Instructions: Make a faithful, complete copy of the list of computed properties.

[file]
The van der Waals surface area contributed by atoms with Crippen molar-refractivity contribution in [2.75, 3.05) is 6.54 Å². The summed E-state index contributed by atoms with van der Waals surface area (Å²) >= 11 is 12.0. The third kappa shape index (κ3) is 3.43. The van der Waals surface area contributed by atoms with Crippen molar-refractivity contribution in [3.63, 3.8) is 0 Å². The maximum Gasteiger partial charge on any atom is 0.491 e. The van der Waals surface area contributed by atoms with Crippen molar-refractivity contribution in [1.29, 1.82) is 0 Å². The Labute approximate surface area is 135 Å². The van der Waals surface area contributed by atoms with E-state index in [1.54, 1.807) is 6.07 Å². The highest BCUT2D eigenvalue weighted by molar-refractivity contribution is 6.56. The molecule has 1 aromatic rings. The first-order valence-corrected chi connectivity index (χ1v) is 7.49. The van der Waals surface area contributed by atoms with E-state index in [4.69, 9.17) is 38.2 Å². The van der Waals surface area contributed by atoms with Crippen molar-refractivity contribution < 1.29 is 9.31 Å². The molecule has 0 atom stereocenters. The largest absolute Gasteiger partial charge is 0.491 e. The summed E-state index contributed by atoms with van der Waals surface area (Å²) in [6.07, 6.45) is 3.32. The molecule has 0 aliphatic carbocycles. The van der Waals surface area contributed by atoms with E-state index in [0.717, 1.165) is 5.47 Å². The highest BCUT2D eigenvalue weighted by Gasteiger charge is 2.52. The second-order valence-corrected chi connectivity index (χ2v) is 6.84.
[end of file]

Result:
The van der Waals surface area contributed by atoms with Crippen molar-refractivity contribution in [2.75, 3.05) is 6.54 Å². The summed E-state index contributed by atoms with van der Waals surface area (Å²) >= 11 is 12.0. The third kappa shape index (κ3) is 3.43. The van der Waals surface area contributed by atoms with Crippen molar-refractivity contribution in [3.63, 3.8) is 0 Å². The maximum Gasteiger partial charge on any atom is 0.491 e. The van der Waals surface area contributed by atoms with Crippen molar-refractivity contribution in [1.29, 1.82) is 0 Å². The Labute approximate surface area is 135 Å². The van der Waals surface area contributed by atoms with E-state index in [1.54, 1.807) is 6.07 Å². The highest BCUT2D eigenvalue weighted by molar-refractivity contribution is 6.56. The molecule has 1 aromatic rings. The first-order valence-corrected chi connectivity index (χ1v) is 7.49. The van der Waals surface area contributed by atoms with E-state index in [4.69, 9.17) is 38.2 Å². The van der Waals surface area contributed by atoms with Crippen molar-refractivity contribution < 1.29 is 9.31 Å². The molecule has 0 atom stereocenters. The largest absolute Gasteiger partial charge is 0.491 e. The summed E-state index contributed by atoms with van der Waals surface area (Å²) in [6.07, 6.45) is 3.32. The molecule has 0 aliphatic carbocycles. The van der Waals surface area contributed by atoms with E-state index in [0.717, 1.165) is 5.47 Å². The highest BCUT2D eigenvalue weighted by Gasteiger charge is 2.52. The second-order valence-corrected chi connectivity index (χ2v) is 6.84.